Sterling has risen against both the euro and the dollar benefitting from a drop in the euro and market risk.
Despite news of Prime Minister Boris Johnson’s being admitted to hospital for coronavirus symptoms, which initially hurt the pound, the British currency is now on the increase as the PM is recovering but also as risk appetite is on the surge.
The increase in risk appetite results from the slowing of the spread of the coronavirus in European countries, something that has impacted on the greenback which on Tuesday fell, while riskier currencies rose.
Boris Johnson’s Recovery
Yesterday, Chancellor Rishi Sunak had said that after two nights in intensive care, Prime Minister Boris Johnson was "improving" and "engaging positively" with medical staff at St Thomas' Hospital in London. The PM was taken to St Thomas' Hospital on Sunday after he tested positive for the virus and was moved to intensive care on Monday.
In the meantime, Sunak will be holding a Cobra meeting on Thursday to review the government’s approach to lockdown measures. Due to the coronavirus lockdown restrictions, the meeting will be held online via a conference call and will be attended by ministers and other top government officials.
Cobra stands for Cabinet Office Briefing Rooms and is usually held during national emergencies. In the past, Cobra meetings were held after 9/11 and 7/7 terror attacks, Lee Rigby's murder, 2001's foot and mouth outbreak and 2018’s Novichok attacks in Salisbury.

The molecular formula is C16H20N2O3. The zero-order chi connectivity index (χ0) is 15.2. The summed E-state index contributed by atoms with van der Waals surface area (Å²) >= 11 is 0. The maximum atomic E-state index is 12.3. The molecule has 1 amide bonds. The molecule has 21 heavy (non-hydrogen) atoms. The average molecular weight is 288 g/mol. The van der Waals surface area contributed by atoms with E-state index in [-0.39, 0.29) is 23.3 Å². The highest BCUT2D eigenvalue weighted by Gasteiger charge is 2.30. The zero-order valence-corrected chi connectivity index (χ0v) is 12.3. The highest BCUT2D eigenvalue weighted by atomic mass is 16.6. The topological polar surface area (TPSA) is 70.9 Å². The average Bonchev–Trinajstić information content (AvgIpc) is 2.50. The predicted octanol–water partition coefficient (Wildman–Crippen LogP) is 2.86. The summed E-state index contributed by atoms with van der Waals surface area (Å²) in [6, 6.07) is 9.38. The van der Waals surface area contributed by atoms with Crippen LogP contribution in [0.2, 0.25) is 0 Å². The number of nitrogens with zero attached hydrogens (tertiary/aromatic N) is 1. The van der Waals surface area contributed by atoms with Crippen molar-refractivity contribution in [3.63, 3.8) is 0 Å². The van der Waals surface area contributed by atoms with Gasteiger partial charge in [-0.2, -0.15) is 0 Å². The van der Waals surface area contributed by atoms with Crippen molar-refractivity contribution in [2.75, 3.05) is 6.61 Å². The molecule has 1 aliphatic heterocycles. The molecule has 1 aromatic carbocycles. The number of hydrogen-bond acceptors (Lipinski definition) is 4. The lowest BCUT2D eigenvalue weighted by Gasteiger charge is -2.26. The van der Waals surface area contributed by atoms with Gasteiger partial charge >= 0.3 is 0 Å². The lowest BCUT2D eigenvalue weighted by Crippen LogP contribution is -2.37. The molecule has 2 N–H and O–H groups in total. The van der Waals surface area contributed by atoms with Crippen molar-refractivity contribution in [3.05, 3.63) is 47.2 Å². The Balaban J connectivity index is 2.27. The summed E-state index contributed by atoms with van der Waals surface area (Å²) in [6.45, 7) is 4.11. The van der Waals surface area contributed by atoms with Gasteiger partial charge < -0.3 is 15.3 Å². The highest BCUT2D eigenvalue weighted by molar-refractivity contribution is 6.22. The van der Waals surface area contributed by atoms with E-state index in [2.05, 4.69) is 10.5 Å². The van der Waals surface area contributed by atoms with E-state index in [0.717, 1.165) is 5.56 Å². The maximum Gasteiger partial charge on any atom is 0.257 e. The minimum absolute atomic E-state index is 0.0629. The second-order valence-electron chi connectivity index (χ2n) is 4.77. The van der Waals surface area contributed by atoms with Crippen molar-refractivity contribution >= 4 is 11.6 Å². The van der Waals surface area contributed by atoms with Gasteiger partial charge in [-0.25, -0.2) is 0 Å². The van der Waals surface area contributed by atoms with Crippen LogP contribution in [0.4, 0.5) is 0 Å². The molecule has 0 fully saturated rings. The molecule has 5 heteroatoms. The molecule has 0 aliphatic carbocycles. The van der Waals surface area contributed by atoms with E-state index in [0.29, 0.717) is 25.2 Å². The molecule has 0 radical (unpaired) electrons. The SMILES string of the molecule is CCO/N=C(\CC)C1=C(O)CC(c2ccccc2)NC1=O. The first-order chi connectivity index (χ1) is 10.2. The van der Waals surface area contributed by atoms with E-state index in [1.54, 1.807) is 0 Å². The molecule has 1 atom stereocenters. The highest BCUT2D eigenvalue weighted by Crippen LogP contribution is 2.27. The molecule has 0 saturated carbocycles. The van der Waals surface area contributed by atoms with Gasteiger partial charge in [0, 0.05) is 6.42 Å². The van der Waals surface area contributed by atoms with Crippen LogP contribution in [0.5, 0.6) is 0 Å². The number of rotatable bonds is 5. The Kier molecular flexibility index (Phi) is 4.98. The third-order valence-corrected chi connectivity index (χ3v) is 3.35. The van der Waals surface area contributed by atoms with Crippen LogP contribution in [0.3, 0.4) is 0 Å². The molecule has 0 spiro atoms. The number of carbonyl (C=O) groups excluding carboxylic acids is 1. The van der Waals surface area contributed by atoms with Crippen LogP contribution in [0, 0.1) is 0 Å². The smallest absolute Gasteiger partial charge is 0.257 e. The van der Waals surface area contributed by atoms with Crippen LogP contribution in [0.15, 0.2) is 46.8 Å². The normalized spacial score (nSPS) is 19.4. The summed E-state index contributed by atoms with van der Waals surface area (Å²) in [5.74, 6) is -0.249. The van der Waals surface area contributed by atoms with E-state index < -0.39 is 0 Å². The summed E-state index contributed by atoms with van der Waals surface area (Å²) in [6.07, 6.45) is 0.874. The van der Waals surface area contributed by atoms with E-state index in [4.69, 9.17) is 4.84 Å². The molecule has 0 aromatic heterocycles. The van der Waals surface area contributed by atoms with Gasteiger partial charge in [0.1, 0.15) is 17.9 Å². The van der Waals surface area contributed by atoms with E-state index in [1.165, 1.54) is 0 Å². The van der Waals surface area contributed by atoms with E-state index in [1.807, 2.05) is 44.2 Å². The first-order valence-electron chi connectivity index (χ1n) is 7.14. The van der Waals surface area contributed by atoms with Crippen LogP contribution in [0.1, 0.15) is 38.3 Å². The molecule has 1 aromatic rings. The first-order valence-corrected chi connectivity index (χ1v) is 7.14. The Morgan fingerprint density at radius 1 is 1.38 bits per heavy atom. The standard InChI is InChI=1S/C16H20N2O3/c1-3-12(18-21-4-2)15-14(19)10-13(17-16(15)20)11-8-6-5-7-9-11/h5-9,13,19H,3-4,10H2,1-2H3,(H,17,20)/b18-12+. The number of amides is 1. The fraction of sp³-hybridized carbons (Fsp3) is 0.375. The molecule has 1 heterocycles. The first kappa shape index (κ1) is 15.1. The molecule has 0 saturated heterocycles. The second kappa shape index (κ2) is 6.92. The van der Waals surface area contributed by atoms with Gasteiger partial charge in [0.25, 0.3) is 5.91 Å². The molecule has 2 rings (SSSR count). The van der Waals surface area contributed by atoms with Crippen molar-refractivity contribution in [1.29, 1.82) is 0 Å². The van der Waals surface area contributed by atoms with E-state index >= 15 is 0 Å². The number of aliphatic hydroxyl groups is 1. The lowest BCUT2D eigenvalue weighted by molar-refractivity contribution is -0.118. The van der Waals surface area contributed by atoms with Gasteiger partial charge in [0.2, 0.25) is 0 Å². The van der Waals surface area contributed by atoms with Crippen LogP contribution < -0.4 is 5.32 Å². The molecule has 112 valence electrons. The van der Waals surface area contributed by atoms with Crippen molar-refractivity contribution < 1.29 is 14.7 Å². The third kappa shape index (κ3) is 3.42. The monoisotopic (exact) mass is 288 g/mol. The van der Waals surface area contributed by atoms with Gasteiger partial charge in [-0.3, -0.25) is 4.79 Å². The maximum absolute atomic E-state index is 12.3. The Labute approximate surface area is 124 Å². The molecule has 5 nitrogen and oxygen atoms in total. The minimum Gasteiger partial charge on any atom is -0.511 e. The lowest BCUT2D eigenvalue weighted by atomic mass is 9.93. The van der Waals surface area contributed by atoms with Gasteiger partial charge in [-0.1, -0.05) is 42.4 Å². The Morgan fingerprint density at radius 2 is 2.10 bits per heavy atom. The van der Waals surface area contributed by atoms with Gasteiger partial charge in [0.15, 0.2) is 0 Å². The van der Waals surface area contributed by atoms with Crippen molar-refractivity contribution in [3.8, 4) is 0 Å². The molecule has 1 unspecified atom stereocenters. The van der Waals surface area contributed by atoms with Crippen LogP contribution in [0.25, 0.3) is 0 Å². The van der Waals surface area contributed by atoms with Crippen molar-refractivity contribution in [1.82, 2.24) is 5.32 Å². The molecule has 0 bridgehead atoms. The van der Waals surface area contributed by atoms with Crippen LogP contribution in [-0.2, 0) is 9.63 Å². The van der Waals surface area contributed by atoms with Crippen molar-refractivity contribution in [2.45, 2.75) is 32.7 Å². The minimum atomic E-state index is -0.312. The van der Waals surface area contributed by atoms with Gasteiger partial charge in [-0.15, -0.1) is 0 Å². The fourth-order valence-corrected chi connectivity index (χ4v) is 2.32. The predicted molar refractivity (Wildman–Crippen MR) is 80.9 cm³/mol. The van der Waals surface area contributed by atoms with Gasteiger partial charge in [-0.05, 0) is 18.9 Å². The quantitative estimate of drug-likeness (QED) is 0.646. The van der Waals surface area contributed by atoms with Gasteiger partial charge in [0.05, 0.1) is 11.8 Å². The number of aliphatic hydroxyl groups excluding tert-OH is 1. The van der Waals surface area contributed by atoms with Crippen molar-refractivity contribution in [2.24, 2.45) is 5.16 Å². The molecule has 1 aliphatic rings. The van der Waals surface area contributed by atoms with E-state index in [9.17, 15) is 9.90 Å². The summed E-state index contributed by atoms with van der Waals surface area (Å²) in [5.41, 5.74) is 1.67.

Today’s review will look at the need for restrictions, which were announced by Mr Johnson on 23 March. According to Sunak, “the review would happen ‘around’ the three-weeks point, which would be based on evidence that will ‘only be available next week’.” He added: "I think rather than speculate about the future, I think we should focus very seriously on the here and now and the present.”
Sterling’s rise comes as a result of a weak euro after the Eurozone’s failure to agree on a common approach to the economic impact of the coronavirus. It is understood that a joined fiscal response will effectively stop the collapse of the Eurozone’s economy. This is why, many European nations such as France and Italy have requested a “coronabond” in order to secure funding to help those European countries whose economies have been hit the hardest by the coronavirus epidemic.
The disagreement among European nations is intricately connected to the idea that a coronabond would mean managing the risk of all Eurozone states and would demand richer states such as Germany, Netherlands and Austria to fund it, an idea that they highly oppose to. It is this lack of agreement on how to support member states affected by the virus that is currently testing the strength of the euro.
As Pound Sterling Live reported, “The ability of global governments and monetary authorities to provide fiscal and monetary assistance to their respective economies at this time will ultimately limit the damage inflicted by the virus outbreak, as well as determine how quickly they recover. For markets, this will become a key differentiator between various currencies, with those underpinned by credible policy initiatives likely to outperform.”
To combat the effects of the coronavirus pandemic, today (9 April), the Bank of England has agreed to temporarily lend billions of pounds from its emergency overdraft to support businesses and workers.
The so-called “ways and means facility” will enable the government to access a large amount of funds in a short period of time to support the economy and pay for its stimulus programme, while minimising financial distraction.
In a joint statement, the Treasury and Bank said: "The government will continue to use the markets as its primary source of financing, and its response to Covid-19 will be fully funded by additional borrowing through normal debt management operations."
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